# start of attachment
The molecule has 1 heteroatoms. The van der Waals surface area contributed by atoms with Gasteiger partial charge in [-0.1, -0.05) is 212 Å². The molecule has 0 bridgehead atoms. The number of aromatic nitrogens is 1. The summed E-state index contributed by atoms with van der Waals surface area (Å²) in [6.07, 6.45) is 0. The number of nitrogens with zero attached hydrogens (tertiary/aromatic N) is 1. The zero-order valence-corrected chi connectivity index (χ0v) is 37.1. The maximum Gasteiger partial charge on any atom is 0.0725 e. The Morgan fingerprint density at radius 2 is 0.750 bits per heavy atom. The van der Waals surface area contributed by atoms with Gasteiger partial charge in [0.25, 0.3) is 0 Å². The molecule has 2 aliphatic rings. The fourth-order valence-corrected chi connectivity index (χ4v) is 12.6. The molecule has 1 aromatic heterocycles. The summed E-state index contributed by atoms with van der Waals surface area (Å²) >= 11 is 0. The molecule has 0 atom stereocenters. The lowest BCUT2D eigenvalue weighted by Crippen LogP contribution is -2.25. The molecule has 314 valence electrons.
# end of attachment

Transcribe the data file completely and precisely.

The molecule has 1 heteroatoms. The van der Waals surface area contributed by atoms with Gasteiger partial charge in [-0.1, -0.05) is 212 Å². The molecule has 0 bridgehead atoms. The number of aromatic nitrogens is 1. The summed E-state index contributed by atoms with van der Waals surface area (Å²) in [6.07, 6.45) is 0. The number of nitrogens with zero attached hydrogens (tertiary/aromatic N) is 1. The zero-order valence-corrected chi connectivity index (χ0v) is 37.1. The maximum Gasteiger partial charge on any atom is 0.0725 e. The Morgan fingerprint density at radius 2 is 0.750 bits per heavy atom. The van der Waals surface area contributed by atoms with Gasteiger partial charge in [0.25, 0.3) is 0 Å². The molecule has 2 aliphatic rings. The fourth-order valence-corrected chi connectivity index (χ4v) is 12.6. The molecule has 1 aromatic heterocycles. The summed E-state index contributed by atoms with van der Waals surface area (Å²) >= 11 is 0. The molecule has 0 atom stereocenters. The lowest BCUT2D eigenvalue weighted by Crippen LogP contribution is -2.25. The molecule has 314 valence electrons.